• I'm not the downvoter, but probably because this post doesn't try to answer the question. It is more of a comment about the approach of the OP. It may be relevant to the discussion, but it is not an answer (although it may be a part af an answer). Moreover it is almost just a citation from a book. It is an answer to some comments from AndyAka to the OP, but not to the OP. Jun 21 at 7:27
• @LorenzoDonati--Codidact.com I can see where you are coming from and I am not trying to start a debate, but I think I'm the only one who actually answers OP's question. OP is specifically asking if he can find the equivalent resistance by looking into the terminals to which the answer is no. All the other answer's on here involve node equations or inserting test sources which is not what the OP initially asked.
– Carl
Jun 21 at 8:07
• @Antonio51 Why are you asking me what it means? Just use Google or ask OP if you don't know what it means.
– Carl
Jun 21 at 11:23
• Sorry. Question was not addressed to you ... :( .... Calculating is writing also equations. I did not understand "one post".
– user288518
Jun 21 at 11:27

Ok. Complicated to see the result as shown. More understandable by following the "classic" procedure ... in the theoretical framework :) But hey, it's only the result that counts. On the other hand, when the diagram is more complicated, it suffices to write "all" the equations. But verification requires at least a "simulation".

• There should be an equation involving Uc. Jun 20 at 12:48
• Depend how you write yours equations. It is not mandatory. What you see is part of the sheet. You see that I used Uc in calculating Z. It is obtain through ic and Rc, simply.
– user288518
Jun 20 at 13:34
• For writing the equations, never include a loop through the beta source ... Here there is 2 loops only and three nodes , for 5 variables.
– user288518
Jun 20 at 13:36
• Then proceed by elimination & substitution of variables as usual. Here, I have just to call "solve( )" function ... :)
– user288518
Jun 20 at 13:42
• It would just be nice to know what your complete set of equations are - I'd like to plug them into python's sympy package and play around with them. Jun 20 at 13:44

To answer your explicit question: you start from the false assumption that any equivalent resistance can be expressed as a combination of parallel or series resistances. There are even simple passive resistive circuits that cannot.

For example, try to calculate the equivalent resistance of this one: simulate this circuit – Schematic created using CircuitLab

Speaking about the circuit you posted: $$\r_o\$$ is in parallel to whatever equivalent resistance you find between nodes C-E with $$\r_o\$$ removed, so this simplifies a little bit the calculations. This can be seen by simple inspection.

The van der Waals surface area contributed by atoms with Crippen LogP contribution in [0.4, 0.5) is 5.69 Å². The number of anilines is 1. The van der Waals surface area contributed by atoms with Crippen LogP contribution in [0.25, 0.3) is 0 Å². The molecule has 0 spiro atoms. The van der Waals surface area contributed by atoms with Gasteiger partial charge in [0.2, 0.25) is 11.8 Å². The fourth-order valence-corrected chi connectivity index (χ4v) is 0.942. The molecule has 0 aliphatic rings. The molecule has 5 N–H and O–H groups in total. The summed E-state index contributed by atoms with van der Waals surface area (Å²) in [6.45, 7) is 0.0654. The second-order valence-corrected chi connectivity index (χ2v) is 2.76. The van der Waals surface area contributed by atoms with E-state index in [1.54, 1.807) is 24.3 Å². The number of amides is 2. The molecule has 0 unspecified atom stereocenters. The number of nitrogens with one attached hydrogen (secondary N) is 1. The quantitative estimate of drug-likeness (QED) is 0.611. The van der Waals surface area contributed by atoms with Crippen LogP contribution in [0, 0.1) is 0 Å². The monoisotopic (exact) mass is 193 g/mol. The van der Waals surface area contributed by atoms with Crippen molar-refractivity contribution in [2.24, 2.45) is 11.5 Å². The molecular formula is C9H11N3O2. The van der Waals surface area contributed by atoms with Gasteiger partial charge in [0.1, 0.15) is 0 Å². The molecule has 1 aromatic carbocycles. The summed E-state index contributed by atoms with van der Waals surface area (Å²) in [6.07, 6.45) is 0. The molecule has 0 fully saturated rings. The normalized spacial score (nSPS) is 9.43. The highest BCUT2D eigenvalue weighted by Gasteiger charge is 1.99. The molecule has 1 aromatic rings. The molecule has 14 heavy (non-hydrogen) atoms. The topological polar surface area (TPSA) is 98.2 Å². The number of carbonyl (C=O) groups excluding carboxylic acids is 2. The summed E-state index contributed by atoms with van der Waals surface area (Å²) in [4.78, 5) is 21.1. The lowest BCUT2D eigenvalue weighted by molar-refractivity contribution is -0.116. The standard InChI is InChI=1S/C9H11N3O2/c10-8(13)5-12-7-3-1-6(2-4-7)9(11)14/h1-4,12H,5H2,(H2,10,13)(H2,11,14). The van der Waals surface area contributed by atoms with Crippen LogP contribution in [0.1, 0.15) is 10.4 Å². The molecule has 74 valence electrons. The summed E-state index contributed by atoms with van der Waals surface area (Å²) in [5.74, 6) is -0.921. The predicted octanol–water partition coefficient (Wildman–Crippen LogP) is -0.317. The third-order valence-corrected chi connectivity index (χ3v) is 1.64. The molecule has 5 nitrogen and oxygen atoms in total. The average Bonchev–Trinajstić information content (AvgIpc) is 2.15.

Then you could also try to place a voltage source, instead of a current source, between C-E as a test source. Then you would need to calculate the current by the circuit from that test source, which is $$\ \beta I_b - I_c \$$ ($$\r_o\$$ removed).

See if this make your formulas less threatening. YMMV.

In general, what you want is to obtain formulas in which repeated terms and quantities are not uselessly repeated. Of course this is not always possible, so there is no standard method behind it. It's more art than science.

Moreover the same formula can be rearranged to show better some dependency from a parameter or a ratio of parameters (e.g. a ratio of resistances). Again, there is no standard way to do it, besides being fluent with algebraic manipulation.

More often, in that kind of "exercises", it is more important to being able to compare one's result with the "result of the book" and see that they are the same formula (or, more mathematically, they are equivalent expressions/equations, because they can be converted into one another by algebraic manipulations).

And, yes, one of the skill needed to manipulate those formulas is being able to recognize the expansion of a "parallel" operation, and this sometimes requires some tricks (like multiplying numerator and denominator by the same term).

From a technical perspective, it is more important that you learn how to simplify those formulas in special conditions so that in practice you can use approximated formulas.

• For that circuit, use the triangle-star equivalence theorem.
– user288518
Jun 20 at 11:02
• What is YMMV ? :)
– user288518
Jun 20 at 13:57
• @Antonio51 GIYF (Google Is Your Friend). :-) Jun 20 at 14:52
• @Antonio51 Triangle-Star is an alternative, but I can't remember those damned formulas by heart. :-) So I prefer to apply a test voltage source, split it in two, separating the upper node into two and proceed from there, e.g. with superimposition. Longer, but simpler formulas and I don't have to look for them in a book/internet or whatever. Jun 20 at 14:56
• @Antonio51, BTW, with a bit of experience you don't have to rewrite the circuit, but you can do that (apply superimposition) in your head and come up with the formula for the current right away. Jun 20 at 14:59